Part III of What is my Body Telling Me
I picked a clump of celery and some stalks of rainbow chard, and rinsed a forkload of freshly dug carrots. Then with half and hour to spare, I turned the Land Rover’s nose east along the old coastal road, past the limestone cliffs of Aphrodite’s birthplace, through the scrublands and vineyards, and up the winding village road to Barbara’s eyrie high above Pissouri Bay. It was my third visit.
My right hip had hurt for the last four days – so badly sometimes that I could not lift my foot to put on my socks and shoes without a grimace.
“I suspect it’s something to do with the treatment,” I added after answering Barbara’s ‘How are you feeling today?’ “So I’m not too worried about it, just inconvenienced,”
She nodded. “It’s just your skeleton learning how to fit together in a different way.”
This time she did Feldenkrais therapy – a treatment developed by an Israeli engineer and martial artist. Treatments involving non-invasive touch and the therapist’s verbal instructions help people to use their own innate abilities to heal themselves and improve their body use.
I lay supine on the table and she positioned herself at the top of my head and started the session by ‘re-engaging’ my upper back. Sliding her hands and forearms under my shoulders, she moved and kneaded the muscles on each side of my spine. The left side was tighter; the right, almost floppy. “That’s because the left side is doing all the work of balancing your head,” she said. “You carry your head slightly to the right and your right shoulder tends to droop, whereas your left has far more tension.”
When she brought her hands from under my back and began to work around my collar bones, I noticed that her palms and fingers were burning – strong contrast to the ‘long, cool fingers’ that had done last week’s Bowen work. “I use different parts of me for different healing methods,” she said when I commented. “And, yes, you would notice a difference in the energies.”
I asked her as she worked about auras and energy fields. “Well, I could tell you, but there’s no point in talking just a bit,” she answered. “If there’s enough interest, I can do a workshop at Turtle and Moon,” -- a friend’s community-oriented art studio in the Paphos village of Trimithousa where I had recently helped to install an organic vegetable garden and was planning to establish an Amnesty International letter-writing group. “Learning about things like that is always better in a group situation, as people can work with each other.”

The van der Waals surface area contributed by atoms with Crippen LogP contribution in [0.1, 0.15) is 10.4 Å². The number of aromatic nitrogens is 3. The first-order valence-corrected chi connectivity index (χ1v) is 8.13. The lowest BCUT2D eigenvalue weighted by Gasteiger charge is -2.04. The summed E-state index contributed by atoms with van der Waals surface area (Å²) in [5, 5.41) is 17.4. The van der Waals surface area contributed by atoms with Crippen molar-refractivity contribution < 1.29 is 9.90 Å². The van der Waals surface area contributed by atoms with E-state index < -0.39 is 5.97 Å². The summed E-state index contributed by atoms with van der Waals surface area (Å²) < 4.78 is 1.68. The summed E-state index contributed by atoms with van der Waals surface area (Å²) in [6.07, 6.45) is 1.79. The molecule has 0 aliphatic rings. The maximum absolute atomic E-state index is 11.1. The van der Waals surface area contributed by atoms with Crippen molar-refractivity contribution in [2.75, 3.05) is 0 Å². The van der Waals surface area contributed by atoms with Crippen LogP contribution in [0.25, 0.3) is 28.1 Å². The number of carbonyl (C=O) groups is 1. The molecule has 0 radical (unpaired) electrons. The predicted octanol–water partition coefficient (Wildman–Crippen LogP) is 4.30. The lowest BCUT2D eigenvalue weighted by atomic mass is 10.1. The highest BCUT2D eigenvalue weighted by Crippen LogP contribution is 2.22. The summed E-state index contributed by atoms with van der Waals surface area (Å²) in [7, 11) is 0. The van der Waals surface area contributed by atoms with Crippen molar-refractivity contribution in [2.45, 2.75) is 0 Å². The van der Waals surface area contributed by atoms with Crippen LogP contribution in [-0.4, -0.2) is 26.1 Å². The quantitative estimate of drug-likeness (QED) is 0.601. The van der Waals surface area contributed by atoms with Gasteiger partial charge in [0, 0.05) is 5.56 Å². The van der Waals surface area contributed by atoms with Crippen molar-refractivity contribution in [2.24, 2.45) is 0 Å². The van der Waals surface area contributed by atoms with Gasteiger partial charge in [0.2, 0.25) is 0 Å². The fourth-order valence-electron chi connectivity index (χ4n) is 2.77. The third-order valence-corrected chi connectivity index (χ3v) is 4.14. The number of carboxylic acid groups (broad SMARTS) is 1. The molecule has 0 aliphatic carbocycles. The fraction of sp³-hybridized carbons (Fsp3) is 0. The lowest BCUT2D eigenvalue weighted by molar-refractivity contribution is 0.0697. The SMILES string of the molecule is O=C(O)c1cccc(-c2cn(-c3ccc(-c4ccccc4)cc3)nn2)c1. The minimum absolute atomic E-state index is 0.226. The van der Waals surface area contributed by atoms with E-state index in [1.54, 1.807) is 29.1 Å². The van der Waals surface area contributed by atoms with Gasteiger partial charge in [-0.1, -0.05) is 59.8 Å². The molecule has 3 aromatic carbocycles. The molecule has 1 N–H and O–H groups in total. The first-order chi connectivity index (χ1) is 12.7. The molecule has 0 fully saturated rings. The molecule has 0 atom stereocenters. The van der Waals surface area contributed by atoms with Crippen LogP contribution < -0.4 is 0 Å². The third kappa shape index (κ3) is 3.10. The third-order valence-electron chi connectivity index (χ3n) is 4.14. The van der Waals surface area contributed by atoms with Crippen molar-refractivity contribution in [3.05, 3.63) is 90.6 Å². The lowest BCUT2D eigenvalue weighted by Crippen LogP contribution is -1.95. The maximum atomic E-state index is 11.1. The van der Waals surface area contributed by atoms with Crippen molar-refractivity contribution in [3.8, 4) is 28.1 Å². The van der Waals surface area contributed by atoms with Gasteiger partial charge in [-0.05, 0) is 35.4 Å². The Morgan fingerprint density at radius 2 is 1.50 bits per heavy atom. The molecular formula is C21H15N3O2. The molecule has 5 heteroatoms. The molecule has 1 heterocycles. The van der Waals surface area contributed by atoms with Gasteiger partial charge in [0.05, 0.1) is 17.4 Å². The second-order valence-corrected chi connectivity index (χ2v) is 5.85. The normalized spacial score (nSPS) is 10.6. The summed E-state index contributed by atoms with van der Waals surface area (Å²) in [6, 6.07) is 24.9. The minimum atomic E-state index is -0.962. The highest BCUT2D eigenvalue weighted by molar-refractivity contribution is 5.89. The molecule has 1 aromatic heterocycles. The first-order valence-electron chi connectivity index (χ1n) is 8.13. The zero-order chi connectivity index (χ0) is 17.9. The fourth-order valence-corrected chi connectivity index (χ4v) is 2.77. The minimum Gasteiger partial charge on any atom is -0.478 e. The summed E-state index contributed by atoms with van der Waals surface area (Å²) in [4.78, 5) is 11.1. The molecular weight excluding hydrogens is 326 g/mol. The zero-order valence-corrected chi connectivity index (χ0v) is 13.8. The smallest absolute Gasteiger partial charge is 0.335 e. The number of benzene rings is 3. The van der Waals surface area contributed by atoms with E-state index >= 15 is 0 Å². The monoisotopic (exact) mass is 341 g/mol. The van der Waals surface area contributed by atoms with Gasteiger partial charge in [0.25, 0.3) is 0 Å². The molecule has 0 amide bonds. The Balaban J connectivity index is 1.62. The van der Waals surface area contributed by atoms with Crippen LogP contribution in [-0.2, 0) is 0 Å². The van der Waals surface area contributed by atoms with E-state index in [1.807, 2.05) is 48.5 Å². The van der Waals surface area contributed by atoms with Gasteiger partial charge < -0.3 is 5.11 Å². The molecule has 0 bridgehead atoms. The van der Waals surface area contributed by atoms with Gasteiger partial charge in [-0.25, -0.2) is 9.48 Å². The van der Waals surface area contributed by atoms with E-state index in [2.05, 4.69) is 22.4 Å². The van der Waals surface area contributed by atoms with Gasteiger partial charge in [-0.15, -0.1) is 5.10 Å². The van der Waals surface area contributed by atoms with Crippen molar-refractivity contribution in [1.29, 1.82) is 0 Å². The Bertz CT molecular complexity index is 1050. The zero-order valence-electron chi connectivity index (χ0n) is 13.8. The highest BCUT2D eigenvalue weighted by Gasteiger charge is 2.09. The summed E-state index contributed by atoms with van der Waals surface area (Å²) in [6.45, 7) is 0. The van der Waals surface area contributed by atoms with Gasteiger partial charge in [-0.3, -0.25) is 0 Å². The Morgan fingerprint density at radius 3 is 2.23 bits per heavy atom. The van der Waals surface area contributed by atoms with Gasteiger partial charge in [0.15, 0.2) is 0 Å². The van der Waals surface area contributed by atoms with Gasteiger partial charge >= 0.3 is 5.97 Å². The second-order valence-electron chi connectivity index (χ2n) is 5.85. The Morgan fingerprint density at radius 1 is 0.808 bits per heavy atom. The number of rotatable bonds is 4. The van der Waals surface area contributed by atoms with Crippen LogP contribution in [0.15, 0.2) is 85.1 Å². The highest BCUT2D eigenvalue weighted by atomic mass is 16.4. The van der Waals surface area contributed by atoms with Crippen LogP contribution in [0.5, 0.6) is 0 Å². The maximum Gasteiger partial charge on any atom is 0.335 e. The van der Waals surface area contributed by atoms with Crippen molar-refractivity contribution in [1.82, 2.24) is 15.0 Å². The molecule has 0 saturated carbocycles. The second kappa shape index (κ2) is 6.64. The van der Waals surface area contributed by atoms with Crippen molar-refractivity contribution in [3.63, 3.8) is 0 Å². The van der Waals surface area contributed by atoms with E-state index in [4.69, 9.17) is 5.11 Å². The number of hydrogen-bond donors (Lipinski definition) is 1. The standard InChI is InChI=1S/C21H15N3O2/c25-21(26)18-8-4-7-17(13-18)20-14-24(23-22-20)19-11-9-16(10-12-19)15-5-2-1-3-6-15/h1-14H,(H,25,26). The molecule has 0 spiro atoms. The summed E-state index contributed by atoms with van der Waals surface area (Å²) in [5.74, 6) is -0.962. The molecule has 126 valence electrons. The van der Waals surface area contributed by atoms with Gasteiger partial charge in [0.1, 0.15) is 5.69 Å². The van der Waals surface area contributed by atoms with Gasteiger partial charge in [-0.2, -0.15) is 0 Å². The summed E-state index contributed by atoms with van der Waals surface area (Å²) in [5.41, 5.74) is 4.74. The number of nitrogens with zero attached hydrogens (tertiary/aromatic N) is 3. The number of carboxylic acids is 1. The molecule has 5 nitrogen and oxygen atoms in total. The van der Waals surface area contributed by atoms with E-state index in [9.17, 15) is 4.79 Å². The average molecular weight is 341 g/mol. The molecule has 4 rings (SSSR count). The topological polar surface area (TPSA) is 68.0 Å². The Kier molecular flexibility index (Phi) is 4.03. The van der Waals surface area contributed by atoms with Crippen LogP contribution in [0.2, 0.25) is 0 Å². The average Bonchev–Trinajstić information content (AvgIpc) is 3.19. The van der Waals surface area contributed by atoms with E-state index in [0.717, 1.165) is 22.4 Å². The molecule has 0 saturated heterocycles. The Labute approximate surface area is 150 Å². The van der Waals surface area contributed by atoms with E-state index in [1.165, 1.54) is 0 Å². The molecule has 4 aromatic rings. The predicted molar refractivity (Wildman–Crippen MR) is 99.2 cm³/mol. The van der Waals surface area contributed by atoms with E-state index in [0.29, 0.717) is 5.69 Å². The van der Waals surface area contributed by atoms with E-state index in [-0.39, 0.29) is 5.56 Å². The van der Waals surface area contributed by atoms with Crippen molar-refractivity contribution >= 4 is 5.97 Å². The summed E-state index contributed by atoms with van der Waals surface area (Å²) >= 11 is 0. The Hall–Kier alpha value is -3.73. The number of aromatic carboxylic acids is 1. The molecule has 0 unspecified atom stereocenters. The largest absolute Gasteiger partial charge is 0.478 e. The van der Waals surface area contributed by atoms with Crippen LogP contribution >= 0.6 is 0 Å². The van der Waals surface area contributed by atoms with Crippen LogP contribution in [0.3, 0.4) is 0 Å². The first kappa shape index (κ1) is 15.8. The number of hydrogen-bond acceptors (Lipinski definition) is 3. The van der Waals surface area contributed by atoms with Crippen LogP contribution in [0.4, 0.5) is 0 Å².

Then Barbara moved to my legs, explaining the relationship between the body’s three girdles: the jaw, the shoulders, and the pelvis, and how an imbalance in any one always reflected in the others.
“Am I easy to work with?” I asked as she gently moved my hip joints.
She gathered her thoughts. “Your issues are complex, about daily use, and I think that as we progress you will make some interesting discoveries about how you use your body. You’re very trusting – for instance now, you’re giving me the whole weight of your leg.” She bent my knee, a supporting hand under my calf. “Many women won’t do that – they see their legs as too heavy for me to hold, reflecting their image of having big thighs, being overweight. You have none of those issues, and you’re alert and curious about this process, which makes you a pleasure to work on.”
Moving around to my other side, she hooked my right knee in the crook of her elbow, and bracing herself against the table, gently pulled upwards. I felt the head of my femur move in its socket.
“You use an enormous amount of energy just keeping your head balanced,” she continued. “When you learn more efficient use, you’ll have a lot more energy to spare.” She replaced my leg on the table and did a little jig, hands waving. “I don’t mean bubbly energy, but grounded energy. You’ll be capable of a lot more in a more substantial way.”
That should be interesting.
At the end of the session, I noticed that I stood solidly on the ground, without having to compensate for my collapsing ankles. My weight was more evenly distributed between and over my feet than it has ever been in my life – all without my trying.
Barbara looked at me critically and made an adjustment to my shoulders.
“Now I feel as if I’m leaning to the left,” I told her.
“But you’re not,” she replied. “You feel like that because you habitually lean slightly to the right and your muscles have accustomed themselves to that feeling. Now, you’re straight. Experiment with how you feel when you stand or use your body in different ways. Know how it feels to be straight, but don’t consciously adjust yourself. It will all come together.”
I drove home marvelling how, in only three weeks, the landscape had changed. The sky had lightened from cerulean to Wedgewood; the meadows and wild-land acquiring the golden tinge of ripening grain, and new wild flowers replacing the old. The vines had grown their full coat of foliage, and cistus splashed pastel pink along the verges.
In the shadow of the mighty rocks where, according to legend, Aphrodite stepped ashore from her scallop shell, the first tourists of the season shook out their towels and anointed themselves with sun cream. Summer is coming.